A good example is the aircraft building industry, where the Russian government has very ambitious plans to replace imported aircraft and engines with new domestically produced and designed aircraft and engines.
An abundance of projects for new aircraft and engines exist, but the very long lead times involved in bringing such projects from the initial concept stage to series production (typically ten years) means these will not start to appear in quantity before 2020.
The government has similar ambitious plans for other key industrial sectors eg. the high-end car industry (“Project Kortezh”), shipbuilding, certain types of advanced electronics, the space industry etc.
These are all sectors with long lead times that require long range planning and investment such as only the government can provide - which is precisely why the government involved itself in them in the first place as it does to a greater or lesser extent in all major industrial economies including the US.
These plans were mostly formed in the mid to late 2000s, though some are more recent still. Again as in aircraft building because of the long lead times, these plans will only start to bear visible fruit by the end of the decade.
In other sectors industry can be left to take care of import substitution by itself.
Here the government’s role is to shape business conditions so as to make industry more flexible and more responsive to market signals - which is precisely what it has in fact been doing.
The key stimulus is however provided by the recovery of economic competitiveness caused by the rouble’s devaluation - whose effect will however only become fully felt once investment and demand recover (see above).
Even in these sectors, in the case of products that Russia either makes in limited quantity or which it does not make at all, there are still significant lead times, that would make it all but impossible in the best conditions for new products to appear in large quantities in the short time since the devaluation took place a year ago.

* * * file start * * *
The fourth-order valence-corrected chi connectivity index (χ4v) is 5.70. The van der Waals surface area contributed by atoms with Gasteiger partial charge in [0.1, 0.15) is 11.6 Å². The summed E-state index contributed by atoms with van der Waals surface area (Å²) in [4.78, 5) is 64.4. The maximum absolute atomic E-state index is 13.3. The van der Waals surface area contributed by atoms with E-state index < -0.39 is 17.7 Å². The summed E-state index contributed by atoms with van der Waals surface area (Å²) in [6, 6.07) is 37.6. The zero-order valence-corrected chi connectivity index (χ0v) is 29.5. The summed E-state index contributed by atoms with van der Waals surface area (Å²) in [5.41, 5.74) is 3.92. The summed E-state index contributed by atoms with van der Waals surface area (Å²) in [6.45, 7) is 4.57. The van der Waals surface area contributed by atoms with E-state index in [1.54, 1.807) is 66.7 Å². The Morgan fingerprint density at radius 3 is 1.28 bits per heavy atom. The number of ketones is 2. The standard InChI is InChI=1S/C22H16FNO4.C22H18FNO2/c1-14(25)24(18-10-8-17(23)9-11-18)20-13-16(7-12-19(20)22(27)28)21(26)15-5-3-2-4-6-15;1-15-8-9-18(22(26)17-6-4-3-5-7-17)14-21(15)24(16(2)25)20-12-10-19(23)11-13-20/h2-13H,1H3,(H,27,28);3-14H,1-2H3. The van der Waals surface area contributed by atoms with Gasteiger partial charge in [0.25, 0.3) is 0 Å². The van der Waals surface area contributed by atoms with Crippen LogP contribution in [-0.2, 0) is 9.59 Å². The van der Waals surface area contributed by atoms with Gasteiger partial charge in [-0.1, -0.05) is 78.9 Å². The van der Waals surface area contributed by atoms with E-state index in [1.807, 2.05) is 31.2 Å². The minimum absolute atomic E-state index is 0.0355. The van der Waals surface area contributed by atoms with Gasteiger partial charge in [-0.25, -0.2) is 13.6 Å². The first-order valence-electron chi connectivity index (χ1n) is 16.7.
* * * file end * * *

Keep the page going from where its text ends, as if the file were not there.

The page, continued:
In sectors where Russia already has a significant presence the lead times are shorter and the stimulus is greater and here despite the recession shifts are becoming increasingly visible.
One such sector is agriculture, which is responding strongly, with the target of food self-sufficiency in key food products within reach.
Agriculture is a special case, but the same appears to be happening to a lesser degree even in the volume car industry, which has been especially badly hit by the fall in investment and demand during the recession, shifts appear to be happening.
Though demand for all brands of cars has fallen sharply during the recession, it seems that sales of cars made by the domestic producer AvtoVaz have fallen by less than those of foreign brands.
That suggests that those Russians who can still afford to buy cars are more likely now to buy them from AvtoVaz than they were before the devaluation - not because they have any special love or loyalty for AvtoVaz, but because since the devaluation its cars have become cheaper than those of its foreign competititors.
The government has in fact for some time been pressing foreign car manufacturers with factories in Russia to locate the complete manufacturing cycle in Russia rather than rely on imported components. There is some anecdotal evidence this is happening.
To suggest therefore that an import substitution process has already failed even before it has properly begun is therefore wrong. It also suggests a superficial understanding not just of the Russian economy, but also of economic and industrial processes in general.
Adomanis and Rapoza - Rapoza especially - also make some very questionable claims about the level of diversification of the Russian economy. I will however leave discussion of that to others.
This post first appeared on Russia Insider